India is continuing to grapple with a “severe and protracted” power crisis after a sustained surge in global coal prices in late-2021 was further aggravated by Russia’s invasion of Ukraine in February, S&P Global Commodity Insights said.
The global price pressure eroded India’s import volumes and reduced its power plant stockpiles to critically low levels just as an unrelenting heat wave pushed demand to unprecedented levels. The country generates more than 75% of its power from coal, and is the world’s third-largest producer of electricity at 1,383 TWh/year.
The crisis is “so severe” that government authorities in India – the world’s second-largest coal producer, importer and consumer after China – are “threatening to cut domestic coal supply to power plants that are reluctant to import coal at current elevated prices”. The current deficit, the second such coal shortage since October 2021, was initially triggered by the sharp rise in global coal prices in mid-2021, S&P Global Commodity Insights said.
In early 2022, before Russia invaded Ukraine, Indonesia’s most popular coal grade, Kalimantan 4,200 kcal/kg GAR coal, traded at $65.45/mt FOB. Since then, the disruption in global coal supply has led to a near 30% surge in the grade’s price to $86/mt on June 9, according to S&P Global Commodity Insights data.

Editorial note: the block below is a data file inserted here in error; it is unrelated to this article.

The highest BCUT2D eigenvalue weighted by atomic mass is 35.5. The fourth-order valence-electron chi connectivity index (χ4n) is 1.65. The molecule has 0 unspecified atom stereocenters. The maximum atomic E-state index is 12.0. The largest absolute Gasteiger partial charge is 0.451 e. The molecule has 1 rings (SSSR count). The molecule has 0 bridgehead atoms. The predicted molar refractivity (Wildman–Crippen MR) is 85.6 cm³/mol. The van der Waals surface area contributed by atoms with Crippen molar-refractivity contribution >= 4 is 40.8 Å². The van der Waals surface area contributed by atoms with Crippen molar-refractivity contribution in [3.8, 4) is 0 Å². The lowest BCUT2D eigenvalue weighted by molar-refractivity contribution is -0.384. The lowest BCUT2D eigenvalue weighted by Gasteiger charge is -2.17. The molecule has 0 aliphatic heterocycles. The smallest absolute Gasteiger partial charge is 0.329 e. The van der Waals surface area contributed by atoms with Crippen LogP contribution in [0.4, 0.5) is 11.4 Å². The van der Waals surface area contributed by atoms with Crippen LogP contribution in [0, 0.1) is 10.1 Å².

To meet India’s rising power demand as Covid-19 restrictions eased, the government first tried to boost domestic coal production, which rose to 777 million mt in FY 2021-22 from 716 million mt in FY 2020-21, coal ministry data showed.
India has long harbored ambitions of reducing coal imports to zero by 2030 and state-owned Coal India has said that it targets hiking its domestic production to 1 billion mt coal by FY 2023-24.
The government has also tried divesting coal blocks to private companies in recent years to incentivize them to increase India’s overall coal production.
Domestic coal-based power production could not keep pace with the surge in electricity demand and India began to experience widespread power shortages more severe than anything the country had seen in at least seven years.
India’s federal power ministry is currently scrambling to get an estimate of the coal shortage outlook for September and has asked the world’s largest producer of coal, Coal India, to procure coal on behalf of power plants at federal, state and other levels, S&P Global Commodity Insights said.
With the global coal supply expected to remain tight in H2 and winter still some months away, coal shortages and power outages may well remain a pressure point for India for the rest of the year.